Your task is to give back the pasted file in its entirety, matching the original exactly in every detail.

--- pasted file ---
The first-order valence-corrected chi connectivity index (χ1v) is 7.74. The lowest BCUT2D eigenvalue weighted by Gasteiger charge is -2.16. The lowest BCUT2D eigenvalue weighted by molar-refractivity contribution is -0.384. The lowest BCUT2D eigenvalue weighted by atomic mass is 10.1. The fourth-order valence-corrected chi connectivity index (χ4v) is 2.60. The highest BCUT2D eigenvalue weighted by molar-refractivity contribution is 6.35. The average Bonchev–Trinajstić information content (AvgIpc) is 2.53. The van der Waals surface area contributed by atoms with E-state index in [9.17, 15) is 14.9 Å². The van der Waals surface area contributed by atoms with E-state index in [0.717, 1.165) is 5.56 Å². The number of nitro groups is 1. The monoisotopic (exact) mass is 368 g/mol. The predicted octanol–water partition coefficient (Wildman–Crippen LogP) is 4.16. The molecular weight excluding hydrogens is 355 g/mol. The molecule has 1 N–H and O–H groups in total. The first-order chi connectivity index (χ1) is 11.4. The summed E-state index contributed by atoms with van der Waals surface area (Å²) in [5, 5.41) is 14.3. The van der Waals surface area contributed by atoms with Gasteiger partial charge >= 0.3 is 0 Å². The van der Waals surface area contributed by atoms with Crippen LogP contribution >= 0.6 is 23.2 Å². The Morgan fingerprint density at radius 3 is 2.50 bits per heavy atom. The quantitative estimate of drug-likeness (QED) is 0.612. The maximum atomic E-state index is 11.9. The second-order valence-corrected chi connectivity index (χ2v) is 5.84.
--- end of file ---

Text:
The first-order valence-corrected chi connectivity index (χ1v) is 7.74. The lowest BCUT2D eigenvalue weighted by Gasteiger charge is -2.16. The lowest BCUT2D eigenvalue weighted by molar-refractivity contribution is -0.384. The lowest BCUT2D eigenvalue weighted by atomic mass is 10.1. The fourth-order valence-corrected chi connectivity index (χ4v) is 2.60. The highest BCUT2D eigenvalue weighted by molar-refractivity contribution is 6.35. The average Bonchev–Trinajstić information content (AvgIpc) is 2.53. The van der Waals surface area contributed by atoms with E-state index in [9.17, 15) is 14.9 Å². The van der Waals surface area contributed by atoms with E-state index in [0.717, 1.165) is 5.56 Å². The number of nitro groups is 1. The monoisotopic (exact) mass is 368 g/mol. The predicted octanol–water partition coefficient (Wildman–Crippen LogP) is 4.16. The molecular weight excluding hydrogens is 355 g/mol. The molecule has 1 N–H and O–H groups in total. The first-order chi connectivity index (χ1) is 11.4. The summed E-state index contributed by atoms with van der Waals surface area (Å²) in [5, 5.41) is 14.3. The van der Waals surface area contributed by atoms with Gasteiger partial charge >= 0.3 is 0 Å². The van der Waals surface area contributed by atoms with Crippen LogP contribution >= 0.6 is 23.2 Å². The Morgan fingerprint density at radius 3 is 2.50 bits per heavy atom. The quantitative estimate of drug-likeness (QED) is 0.612. The maximum atomic E-state index is 11.9. The second-order valence-corrected chi connectivity index (χ2v) is 5.84.